that does it for me. thank you very much for watching. "a.m. joy" starts now. there is no collusion. so now they go and morph into, let's inspect every deal he's ever done. we are going to go into his finances. we are going to check his deals. we're going to check -- these people are sick. >> good morning. welcome to "a.m. joy." after another bad week in his unprecedented presidency donald trump returned to his comfort zone on saturday giving a rambling campaign-style speech at the conservative political action conference and republican
pep rally that clocked in at more than two hours. the longest speech of his tenure so far. trump berated the media, who he continued to label fake news. his former attorney general jeff sessions who he mocked in a fake southern accent, no less. and other targets for whom he rolled out a little bit of profanity. >> we had the greatest of all time. now we have people that lost. and unfortunately you put the wrong people in a couple of positions and they leave people for a long time that shouldn't be there. all of the sudden they are trying to take you out with bullshit, okay? >> but trump stopped short of mentioning by name the man who caused him the most trouble this week. his former personal attorney and fixer michael cohen. maybe because cohen's bombshell
testimony triggered more house inquiries to come which could potentially reach the man who knows what's in the books. trump organization chief financial officer alan weisselberg as well as trump's long time assistant rona graph and maybe his grown children. ro khanna joins me now. congressman, thank you very much for being here. one of our guests will be on after you said in his view -- and this is tim o'brien -- you asked the single best question of the entire spectacle of the cohen inquiry. i will play it for you now. >> are you telling us, mr. cohen, that the president directed in conspiracy with alan weisselberg and his son donald trump, jr., as part of is criminal conspiracy of financial
fraud? is that your testimony today? >> yes. >> succinctly answered as many of the answers were. congressman, at this point having heard all of the testimony from michael cohen and we know he's done closed door testimony. do you now believe the president directed and participated in a criminal conspiracy? >> i do, joy. thanks for having me back on. it's important to understand the president did this as president. this is not going after the president's financial records before he assumed the office. this is the president sitting in the oval office writing checks personally to michael cohen and directing a conspiracy with alan weisselberg and his son donald trump, jr., to cook the books and reimburse michael cohen. it goes on for a year while he's president. it's deeply concerning. the southern district of new york's investigation is perhaps where the president is in the greatest legal jeopardy. >> congressman, this saga with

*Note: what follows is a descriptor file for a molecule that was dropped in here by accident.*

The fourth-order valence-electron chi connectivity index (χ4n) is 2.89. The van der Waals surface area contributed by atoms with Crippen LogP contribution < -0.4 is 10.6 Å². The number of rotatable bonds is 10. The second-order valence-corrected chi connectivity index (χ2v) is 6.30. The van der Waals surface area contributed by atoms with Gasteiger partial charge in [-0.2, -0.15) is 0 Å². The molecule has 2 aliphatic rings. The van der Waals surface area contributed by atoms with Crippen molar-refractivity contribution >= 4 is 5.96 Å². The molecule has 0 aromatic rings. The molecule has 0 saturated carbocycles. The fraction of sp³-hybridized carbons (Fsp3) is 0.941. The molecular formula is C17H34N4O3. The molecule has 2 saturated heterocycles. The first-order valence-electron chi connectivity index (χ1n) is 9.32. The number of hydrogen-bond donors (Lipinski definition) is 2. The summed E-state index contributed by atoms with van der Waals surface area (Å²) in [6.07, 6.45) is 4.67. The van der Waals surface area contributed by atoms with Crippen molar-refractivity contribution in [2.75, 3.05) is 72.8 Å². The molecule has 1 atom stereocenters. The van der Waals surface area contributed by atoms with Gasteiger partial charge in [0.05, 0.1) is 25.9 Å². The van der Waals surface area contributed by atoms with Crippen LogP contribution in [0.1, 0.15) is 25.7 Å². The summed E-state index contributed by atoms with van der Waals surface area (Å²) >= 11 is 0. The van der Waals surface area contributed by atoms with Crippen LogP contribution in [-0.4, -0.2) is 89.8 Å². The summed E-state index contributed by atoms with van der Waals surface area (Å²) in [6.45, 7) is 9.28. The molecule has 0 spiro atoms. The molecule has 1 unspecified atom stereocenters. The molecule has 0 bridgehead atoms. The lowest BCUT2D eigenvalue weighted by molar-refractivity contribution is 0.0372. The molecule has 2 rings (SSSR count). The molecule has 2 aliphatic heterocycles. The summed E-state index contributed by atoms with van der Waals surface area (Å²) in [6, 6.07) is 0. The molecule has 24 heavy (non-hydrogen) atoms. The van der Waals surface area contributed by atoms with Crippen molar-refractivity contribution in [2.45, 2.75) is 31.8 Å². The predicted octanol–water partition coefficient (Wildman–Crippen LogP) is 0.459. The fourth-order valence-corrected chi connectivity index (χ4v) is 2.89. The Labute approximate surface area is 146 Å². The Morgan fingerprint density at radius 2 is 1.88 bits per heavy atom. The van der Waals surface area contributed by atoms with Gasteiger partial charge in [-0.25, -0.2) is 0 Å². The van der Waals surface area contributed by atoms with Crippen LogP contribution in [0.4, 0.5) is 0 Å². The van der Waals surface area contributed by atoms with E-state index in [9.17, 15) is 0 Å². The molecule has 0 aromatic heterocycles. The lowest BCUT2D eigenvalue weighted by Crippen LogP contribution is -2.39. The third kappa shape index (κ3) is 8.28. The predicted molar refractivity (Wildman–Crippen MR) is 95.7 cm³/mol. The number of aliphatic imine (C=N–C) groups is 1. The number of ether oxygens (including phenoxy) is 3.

donald trump started out even during the presidential campaign in a quest to find out if he was in collusion or conspiracy with russia. is where this mueller -- the thing we call muellergate, where it is going veering off of that and onto the many, many decades of donald trump's financial dealings? >> well, i think they are two separate issues. mueller is looking at the potential collusion and the trump campaign's coordination with russia and russian interference. that's a very serious matter. it looks like bob mueller is wrapping up. we need to look at what's in the report. apart from that are issues of financial fraud this president committed as president to cover up some of the hush payments michael cohen made to stormy daniels and others. there, the president apparently directed not only his son but alan weisselberg to commit financial fraud basically, to cook the books at the trump
organization and directed an elaborate payout scheme to michael cohen. we know the southern district of new york is investigating that. michael cohen didn't want to confirm that in the testimony. it's pretty apparent if you look at the testimony that this is under investigation at the southern district of new york. >> of course, given that you are in congress, the questions at hand are primarily political from where you sit. would the congress in your view impeach this president based on past financial fraud and wrongdoing if the mueller probe doesn't find outright evidence of collusion with russia? >> it's premature to say that. that's a decision made by jerry nadler and nancy pelosi, of course. i do think we need to look at what comes out of the southern district of new york and the evidence of the crimes. we need to call in some of the other witnesses like rona graff, the president's personal assistant, donald trump, jr., who signed the checks, like alan weisselberg so they can
corroborate what the documents show and the american people get a full picture. that's the next logical step. >> we'll definitely be watching. ro khanna, appreciate your time. >> thanks for having me. >> joining us is midwin charles, tim o'brien, author of "trump nation." msnbc legal analyst paul butler. tim, everyone remembers at this point where they were when they heard the name alan weisselberg. my colleague lawrence o'donnell mentioned he first heard it from donny deutsch. i heard it first from you. i wonder if you think what you just heard from ro khanna is they have a litany of people they want to hear from. alan weisselberg, potentially donald trump, jr., ivanka trump, ron lieberman, executive vp of the trump organization, matthew calamari, the chief operating officer of the organization and rhona graff the secretary. is he the lynchpin to the rest